Spring Bird Notes
By Joyce Wolff
Photos by Walt Wolff

Rose-breasted Grosbeak

Walt skillfully, luckily, photographed this lovely bird, a Rose-breasted Grosbeak, on our feeder on 10 May. Birds of the Rocky Mountains calls him a “very rare migrant,” although my records show we saw one here in 1996 and again in 1997. The amazing coincidence is that he arrived on the 8th of May both those years, making him overdue this time. Summer residents and migrants are quite punctual, a fact that never ceases to amaze and delight me. Spring after spring when I hear or see a first arrival my notes prove that he is right on schedule. Although the habitat is right here, Rose-breasted Grosbeaks are birds of the east and north. It is sheer good fortune that he is here for a few days.

Black-headed Grosbeak

Black-headed Grosbeaks are common summer residents and arrived several weeks ago. Males are golden orange and black and could be confused with orioles. The disheveled-looking females are pale buff with darker brown markings on their heads and wings. One or two males begin singing right away to establish their territories and will stay around to nest. Others will drift off to find digs elsewhere.

Evening Grosbeaks

Another striking occasional visitor that popped in today was an Evening Grosbeak, along with his lady, a pale miniature of himself. Little flocks of them move around the countryside going where the food supply leads them. We can go for months, even seasons, without seeing Evening Grosbeaks. Then suddenly they appear, in any season, crack a few black sunflower seeds in a frenzy, and fly away. Early this spring Mike Shelton (south end) had them for weeks long before ours appeared today at Loma Lobo (north end).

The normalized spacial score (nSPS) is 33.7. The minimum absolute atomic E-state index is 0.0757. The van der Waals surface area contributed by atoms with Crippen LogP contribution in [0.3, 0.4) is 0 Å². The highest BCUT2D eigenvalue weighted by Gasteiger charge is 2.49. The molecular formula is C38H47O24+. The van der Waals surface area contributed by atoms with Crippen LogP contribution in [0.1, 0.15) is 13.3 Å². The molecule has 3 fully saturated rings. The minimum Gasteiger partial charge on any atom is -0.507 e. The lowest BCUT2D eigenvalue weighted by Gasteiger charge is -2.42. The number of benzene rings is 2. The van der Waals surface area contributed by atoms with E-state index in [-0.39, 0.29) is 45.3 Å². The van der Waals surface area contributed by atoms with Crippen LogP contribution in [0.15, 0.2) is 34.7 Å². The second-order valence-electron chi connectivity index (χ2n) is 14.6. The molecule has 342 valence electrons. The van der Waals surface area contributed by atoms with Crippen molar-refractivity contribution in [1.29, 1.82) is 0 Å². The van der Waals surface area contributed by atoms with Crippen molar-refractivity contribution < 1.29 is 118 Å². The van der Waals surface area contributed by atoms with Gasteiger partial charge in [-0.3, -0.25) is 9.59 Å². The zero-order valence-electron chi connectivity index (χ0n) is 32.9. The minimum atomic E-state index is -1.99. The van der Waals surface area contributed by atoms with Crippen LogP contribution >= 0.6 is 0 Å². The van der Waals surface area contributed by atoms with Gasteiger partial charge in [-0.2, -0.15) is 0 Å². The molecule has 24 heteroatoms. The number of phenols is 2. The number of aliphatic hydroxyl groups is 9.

Not only do individual species arrive on schedule in the spring but also unusual species can appear within a few hours of one another. So it was not unlikely that a third uncommon bird made an appearance at our feeder yesterday: a Blue Jay. Now we’ve had this lesson before. A Blue Jay is a species. We have several resident jays that are blue; none of them are Blue Jays that easterners are familiar with. They are not uncommon on the eastern slope and according to the literature are establishing wider ranges because of tree corridors developing from the east. I have only two sightings now in my records that date back sporadically to 1990 when we bought our property.

Yesterday I heard an Ash-throated Flycatcher, which may nest here possibly in a nest box. Carolyn Santoro saw a Western Tanager last week, which will probably nest nearby in a ponderosa pine. I heard a Blue-gray Gnatcatcher last week on the brushy slope behind our cabin and hope for another nest in a juniper. Pine Siskins are trilling. Mountain Chickadees are dee-dee-deeing. Mourning Doves are cooing. And Wild Turkey males are strutting in their Thanksgiving best. A Poorwill, that usually flits through the late evening sky, sat in the pinon tree immediately outside the window this evening and called for several minutes. It seemed to be his personal announcement to me that he had arrived for the summer. Common Nighthawks and Hermit Thrushes are yet to come.

Several weeks ago on a windy, unpleasant morning as some of us were cleaning up around the guard shack, we were treated to the beautiful melodic song of a Canyon Wren whose song echoes off the rock walls of the railroad cut every spring. This unmistakable song is a series of notes starting high and clear, descending and trailing off.

The Red-shafted Flicker settled in early this year. He stopped drumming on our metal chimney weeks ago. Last year he drummed constantly, early in the morning and well into June, when he began drumming on anything that would resonate. He has the (bad) attitude that if he’s awake the rest of the world should be, too. We see he has personalized the entrance hole of the new flicker nest box. Michael Hughes has seen a pair of Canada Geese in Gallinas Canyon where Mallards nest every year.

There are more birds than these on the Ranch but in my haste to get the news out about the Rose-breasted Grosbeak, I’ve failed to mention them. I tend to take towhees, jays, finches and hummingbirds for granted, and I shouldn’t – I apologize.

Our Ranch and surrounds are rich with bird life. I frequently hear the thought expressed that there aren’t the number of birds here that folks had “back home.” That lack of birds usually refers to Cardinals or “red birds,” which indeed do not inhabit the Rocky Mountains.

I’m always disappointed when I find that most people don’t hear or see birds. They are oblivious to their presence. They live in a “Silent Spring.” Bird watching is an easily acquired skill.  It is cheap, aside from a pair of decent binoculars and a field guide, and you can do it anywhere. Exercise your senses. Take time to watch and listen.